State aims to address high death rates among Black moms

"Healthy Moms, Healthy Babies" intends to tackle the alarmingly high mortality rates among Black mothers-to-be during childbirth in Michigan — and across the country.

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Black American mothers are three times more likely than their white counterparts to die during childbirth, and the state of Michigan wants to do something about it — and the racial inequities that are an underlying factor.

According to MLive, “Healthy Moms, Healthy Babies,” an initiative from Michigan Gov. Gretchen Whitmer’s administration, intends to tackle the issue by addressing racial disparities contributing to the alarmingly high maternal mortality rates among Black women and infants in that state and across the nation.

Lt. Gov. Garlin Gilchrist said that the issue is a high priority for the Black women of Michigan and that the initiative is the state’s response to residents’ pressing needs.

Black American mothers are three times more likely to die during childbirth than their white counterparts, and Michigan Gov. Gretchen Whitmer’s administration, with its “Healthy Moms, Healthy Babies” initiative, aims to do something about the disparity. (Photo: Rogelio V. Solis/AP, File)

“If we are a state where Black women are healthy and safe and able to be their best in,” Gilchrist told MLive, “that makes us more of a state where every woman is safe and healthy and able to thrive.”

The lieutenant governor contended that the latter cannot exist without the former, so he believes it’s his opportunity and responsibility “to do everything I can for us to make progress in this area.”

Whitmer initially introduced “Healthy Moms, Healthy Babies” in her 2020 State of the State address. Since then, Michigan has increased Medicaid coverage from 60 days postpartum to a year, offered doula services to Medicaid beneficiaries and allocated money for doula training to guarantee care is available across the state.

Gilchrist said there were disagreements with the Republican majority in the legislature over what he saw as their lack of commitment to addressing Black maternal health issues. Still, he, Whitmer and the current Democratic-led legislature “remain steadfast” in their resolve to do so.

The maternal mortality rate for Black women was 69.9 deaths per 100,000 live births in 2021, 2.6 times higher than the 26.6 rate for white women. Among the factors contributing to the inequities, are a lack of access to high-quality healthcare, underlying medical problems, institutional racism and bias.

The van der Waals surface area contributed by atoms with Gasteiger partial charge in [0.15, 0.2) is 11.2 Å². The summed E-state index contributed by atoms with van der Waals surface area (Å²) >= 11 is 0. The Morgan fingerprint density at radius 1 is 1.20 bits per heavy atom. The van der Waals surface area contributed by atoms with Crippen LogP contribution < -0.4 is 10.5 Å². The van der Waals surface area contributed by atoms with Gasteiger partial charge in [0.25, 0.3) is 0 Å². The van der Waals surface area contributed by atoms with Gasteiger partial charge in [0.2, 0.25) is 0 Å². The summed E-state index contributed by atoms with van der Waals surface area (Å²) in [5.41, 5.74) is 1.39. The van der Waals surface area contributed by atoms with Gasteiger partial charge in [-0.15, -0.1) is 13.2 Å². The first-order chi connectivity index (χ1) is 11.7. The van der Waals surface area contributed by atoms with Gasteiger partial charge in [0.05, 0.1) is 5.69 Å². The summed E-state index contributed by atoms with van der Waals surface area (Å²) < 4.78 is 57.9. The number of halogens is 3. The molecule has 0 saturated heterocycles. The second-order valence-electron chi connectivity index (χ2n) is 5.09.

The governor’s administration made suggestions for 2024 that expand upon the earlier investments, including removing a five-year waiting time for legal immigrant families to get Medicaid. Also among them are grants to Michigan’s Perinatal Quality Collaborative, which is made up of stakeholders such as hospitals and local health departments; group prenatal classes to prevent women from feeling alone during pregnancy; and a reinstated plan to give people who are up to 195 percent of the federal poverty line free access to family planning services. For a single person, this would equate to a yearly salary of roughly $28,000, and for a family of four, it would amount to around $59,000.

Although the state legislature is just beginning to execute some of these suggestions, Gilchrest said, according to MLive, he anticipates they will finish by the start of the summer break in June. While the proposal does not currently address all of the issues contributing to expectant Black mothers’ deaths, he noted that there’s more to come.

Gilchrist stated that as a Black man with a Black wife and three Black children, he wants his “full self” present when he participates in matters important to his community. He served as chair of Michigan’s task force that addressed racial disparities in COVID-19 diagnoses in the state, the first of its kind.

“When we saw that Black folks are dying at a rate way higher than everybody else, we decided that we were not going to let that stand,” said Gilchrist, MLive reported. “Because Michigan paid attention and actually attempted to solve that problem and eradicate that disparity, we’re the only state in the country that was able to do so.”

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